FORMER SECOND SECTION
CASE OF ÜNER v. THE NETHERLANDS
(Application no. 46410/99)
5 July 2005
THIS CASE WAS REFERRED TO THE GRAND CHAMBER,
WHICH DELIVERED JUDGMENT IN THE CASE ON
18 October 2006
judgment will become final in the circumstances set out in Article 44
§ 2 of the Convention. It may be subject to editorial revision.
In the case of Üner v. the Netherlands,
The European Court of Human Rights (Former Second Section), sitting as a Chamber composed of:
Mr J.-P. Costa, President,
Mr A.B. Baka,
Mr L. Loucaides,
Mr C. Bîrsan,
Mr K. Jungwiert,
Mrs W. Thomassen,
Mr M. Ugrekhelidze, judges,
and Mrs S. Dollé, Section Registrar,
Having deliberated in private on 1 June 2004 and 16 June 2005,
Delivers the following judgment, which was adopted on the last-mentioned date:
1. The case originated in an application (no. 46410/99) against the Kingdom of the Netherlands lodged with the European Commission of Human Rights (“the Commission”) under former Article 25 of the Convention for the Protection of Human Rights and Fundamental Freedoms (“the Convention”) by a Turkish national, Mr Ziya Üner (“the applicant”), on 4 August 1998.
2. The applicant was represented by Mr R. Dhalganjansing, a lawyer practising in The Hague. The Netherlands Government (“the Government”) were represented by their Agent, Mrs J. Schukking of the Ministry of Foreign Affairs.
3. The applicant alleged a violation of Article 8 of the Convention in that, as a result of the withdrawal of his residence permit and the imposition of a ten-year exclusion order, he had been separated from his wife and two children, who are Netherlands citizens and cannot be expected to follow him to Turkey.
4. The application was transmitted to the Court on 1 November 1998, when Protocol No. 11 to the Convention came into force (Article 5 § 2 of Protocol No. 11).
5. The application was allocated to the Second Section of the Court (Rule 52 § 1 of the Rules of Court). Within that Section, the Chamber that would consider the case (Article 27 § 1 of the Convention) was constituted as provided in Rule 26 § 1.
6. By a decision of 1 June 2004, the Court declared the application partly admissible.
7. After consulting the parties, the Chamber decided that no hearing on the merits was required (Rule 59 § 3 in fine).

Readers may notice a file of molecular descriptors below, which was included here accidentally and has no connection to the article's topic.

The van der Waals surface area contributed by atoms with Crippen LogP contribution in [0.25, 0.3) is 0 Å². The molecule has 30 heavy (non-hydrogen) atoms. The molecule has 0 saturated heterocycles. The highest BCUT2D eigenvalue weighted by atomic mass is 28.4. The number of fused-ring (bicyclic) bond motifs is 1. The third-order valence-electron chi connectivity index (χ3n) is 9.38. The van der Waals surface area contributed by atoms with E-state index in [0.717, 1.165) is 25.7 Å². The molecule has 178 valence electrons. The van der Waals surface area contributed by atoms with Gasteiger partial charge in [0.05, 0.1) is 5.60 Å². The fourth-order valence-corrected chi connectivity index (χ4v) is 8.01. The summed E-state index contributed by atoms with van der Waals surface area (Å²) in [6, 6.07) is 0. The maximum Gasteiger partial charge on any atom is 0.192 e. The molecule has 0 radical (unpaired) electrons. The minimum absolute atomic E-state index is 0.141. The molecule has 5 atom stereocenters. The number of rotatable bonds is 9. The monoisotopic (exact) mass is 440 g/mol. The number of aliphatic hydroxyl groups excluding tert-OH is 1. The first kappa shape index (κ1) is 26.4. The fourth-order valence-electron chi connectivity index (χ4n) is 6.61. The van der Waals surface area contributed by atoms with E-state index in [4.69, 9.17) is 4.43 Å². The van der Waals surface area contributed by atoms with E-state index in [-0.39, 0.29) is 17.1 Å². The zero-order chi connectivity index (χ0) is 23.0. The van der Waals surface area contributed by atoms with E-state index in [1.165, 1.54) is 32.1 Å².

8. On 1 November 2004 the Court changed the composition of its Sections (Rule 25 § 1), but this case remained with the Chamber constituted within former Section II.
I. THE CIRCUMSTANCES OF THE CASE
9. The applicant was born in 1969 and is currently residing in Eskişehir, Turkey.
10. The applicant came to the Netherlands with his mother and two brothers in 1981, when he was 12 years old, in order to join his father who had already been living there for ten years. He was granted a residence permit (vergunning tot verblijf) which was valid for one year at a time, and, in 1988, he obtained a permanent residence permit (vestigingsvergunning).
11. On 18 January 1989 the applicant was convicted by the single-judge chamber of the Almelo Regional Court (arrondissementsrechtbank) of the offence of breach of the peace (lokaalvredebreuk), and fined 200 Netherlands guilders (NLG – 90 Euros (EUR)). The same court convicted him on 30 May 1990 of a violent offence against persons, committed in public (openlijke geweldpleging), and sentenced him to a fine of NLG 350 (EUR 159) and a suspended term of imprisonment of two weeks.
12. In 1991 the applicant entered into a relationship with a Netherlands national. They started living together in or around June 1991. A son was born to the couple on 4 February 1992.
13. On 30 June 1992 the applicant was convicted by the Arnhem Court of Appeal (gerechtshof) of a violent offence against persons, committed in public, and sentenced to eighty hours of community service (in lieu of six months’ imprisonment).
14. During the second pregnancy of the applicant’s partner, the relationship began to suffer tensions. In order to alleviate the situation, the applicant moved out in November 1992, but he remained in close contact with both his partner and his son. The pregnancy ended in a miscarriage.
15. On 16 May 1993 the applicant got involved in a dispute in a café. He pulled a gun, which was loaded, and shot and hit a man in the leg. Outside the café he then got into a fight with a second man, a friend of his first victim. He pulled a second loaded gun and shot this man in the head. The man died. The applicant was convicted of manslaughter (doodslag) and assault (zware mishandeling) by the Arnhem Court of Appeal on 21 January 1994 and sentenced to seven years’ imprisonment.
16. Whilst serving his prison sentence, from 17 May 1993 until 14 January 1998, the applicant took courses in computer skills, administration and accounting, and he also obtained a retailer’s certificate (middenstandsdiploma). He further took courses in order to qualify as a sports instructor. His partner and son visited him in prison at least once a week and regularly more often. A second son was born to the applicant and his partner on 26 June 1996, whom he also saw every week. Both his children have Netherlands nationality and have been recognised (erkend) by the applicant. Neither his partner nor his children speak Turkish.